As delighted as I was that he was improving, I grew more concerned about his right eye. It often had discharge and seemed dried out – looking closer, it became obvious that although the eye itself was physically fine, the nerves that control the eyelids around it had been injured. He couldn’t blink! Hawks have three eyelids – the upper and lower eyelids like we do, and a third thin eyelid called a “nictitating membrane” that originates from the inner corner of the eye and blinks from inside to outside horizontally. This eyelid acts a little like a goggle – it is mostly clear and allows them to see a bit even if they have to blink while flying, diving, or catching prey. It provides essential protection during these activities while still allowing them to see what they’re doing (see photos below for additional nictitating membrane examples). Unfortunately, since his eye kept drying out, #21-500 kept developing an ulcer on the surface of his eye. After trying several antibiotic drops, ointments, and other things to try to keep it moist, the ulcer was not improving – it only continued to get worse! This can permanently damage the eye, and negatively affect his vision if not corrected quickly.

It was then I decided he needed a drastic measure. Surgery! Not to remove the eye, but to protect it. Under anesthesia, I flushed his right eye with antibiotics, and I sutured his two main eyelids shut over the eye, being very careful to use a technique that didn’t allow the suture material to touch the eye itself or scratch it. Since he couldn’t blink, this would help him keep the eye shut to keep it moist. This was a bit of a scary move for me because if the eyelids were shut with sutures, we couldn’t continue to place antibiotic eye drops in them or monitor how the ulcer was doing. We just had to cross our fingers that the antibiotics, pain medications, and anti-inflammatories he was on would do their work and that the eye would heal in this moist, protected environment.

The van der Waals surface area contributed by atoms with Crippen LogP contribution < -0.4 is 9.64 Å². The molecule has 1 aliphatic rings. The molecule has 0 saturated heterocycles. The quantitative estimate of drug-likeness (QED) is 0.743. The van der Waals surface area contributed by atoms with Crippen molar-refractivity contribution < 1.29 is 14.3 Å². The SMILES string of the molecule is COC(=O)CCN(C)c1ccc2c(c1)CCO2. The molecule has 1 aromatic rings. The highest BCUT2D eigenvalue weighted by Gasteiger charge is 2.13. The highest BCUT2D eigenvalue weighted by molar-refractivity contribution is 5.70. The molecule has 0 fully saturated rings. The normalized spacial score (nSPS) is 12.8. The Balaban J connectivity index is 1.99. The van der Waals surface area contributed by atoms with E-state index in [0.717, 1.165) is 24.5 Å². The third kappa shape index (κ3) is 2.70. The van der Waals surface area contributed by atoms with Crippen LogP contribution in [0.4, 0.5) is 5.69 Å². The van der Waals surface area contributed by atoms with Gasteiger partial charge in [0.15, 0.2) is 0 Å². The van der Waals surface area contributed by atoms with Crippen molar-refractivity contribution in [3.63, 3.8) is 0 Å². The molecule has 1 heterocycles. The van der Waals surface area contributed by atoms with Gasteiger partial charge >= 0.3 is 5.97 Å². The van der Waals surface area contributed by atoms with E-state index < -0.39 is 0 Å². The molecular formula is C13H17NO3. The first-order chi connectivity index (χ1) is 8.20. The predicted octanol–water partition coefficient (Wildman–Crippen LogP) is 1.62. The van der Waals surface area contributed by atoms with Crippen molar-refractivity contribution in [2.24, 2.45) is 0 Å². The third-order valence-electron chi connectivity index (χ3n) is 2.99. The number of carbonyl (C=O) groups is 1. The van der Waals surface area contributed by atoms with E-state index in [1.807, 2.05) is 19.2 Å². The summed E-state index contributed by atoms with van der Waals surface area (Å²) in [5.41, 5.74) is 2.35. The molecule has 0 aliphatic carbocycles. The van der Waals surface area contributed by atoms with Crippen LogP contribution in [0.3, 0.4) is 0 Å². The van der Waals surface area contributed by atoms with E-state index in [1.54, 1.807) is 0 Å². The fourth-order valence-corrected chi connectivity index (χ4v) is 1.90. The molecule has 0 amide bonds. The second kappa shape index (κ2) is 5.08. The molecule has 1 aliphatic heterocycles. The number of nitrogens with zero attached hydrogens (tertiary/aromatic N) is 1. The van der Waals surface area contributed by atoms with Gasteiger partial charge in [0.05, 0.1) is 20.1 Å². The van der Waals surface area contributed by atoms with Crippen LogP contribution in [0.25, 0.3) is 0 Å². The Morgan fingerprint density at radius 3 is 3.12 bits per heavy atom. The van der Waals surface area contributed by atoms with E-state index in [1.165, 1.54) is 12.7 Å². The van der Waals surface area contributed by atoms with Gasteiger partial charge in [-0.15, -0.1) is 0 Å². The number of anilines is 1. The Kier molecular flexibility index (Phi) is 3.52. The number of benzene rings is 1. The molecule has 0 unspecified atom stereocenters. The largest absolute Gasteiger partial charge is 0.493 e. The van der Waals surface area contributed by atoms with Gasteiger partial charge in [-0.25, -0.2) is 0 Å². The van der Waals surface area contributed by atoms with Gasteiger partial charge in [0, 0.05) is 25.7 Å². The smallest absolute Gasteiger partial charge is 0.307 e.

After a week, it was time to see if this plan had worked. Under anesthesia I removed the sutures holding his eyelids together – I was practically holding my breath – and examined the eye with a special stain to look for ulcers. The ulcer was GONE! It had worked! But now we needed the other piece of the puzzle – would his eyelids regain function to blink as his brain swelling went down? Or were the nerves permanently damaged? Because if he couldn’t regain his ability to blink, that eye would just continually dry out and become injured.

I can’t even tell you the relief I felt when, while he was waking up from the anesthesia, I saw his third eyelid solidly blink across that right eye. Joy! His outer eyelids were still drooping and paralyzed, but if the third eyelid was able to blink, that should be enough to protect his now-healed eye. Now, again, it was a waiting game to see how much he would continue to improve or what would turn out to be permanent damage.

Waiting is so very hard, as #21-500 was in our care for weeks. However, over that time, he slowly gained strength and never seemed to be lacking in coordination despite his head injury. His right eye was still a huge concern to me – but at one of his last rechecks, it appeared he had at least partial control over all three eyelids (If I’m being honest, it’s very difficult to ask a hawk to blink on cue!). #21-500 was flying great, gaining strength, and navigating well in our largest flight cage. It was time for him to go!

Two months later, Red-tailed Hawk patient #21-500 was released back into the wild near where he was found, and I bet you he didn’t turn back once! 

Dr. Claire Peterson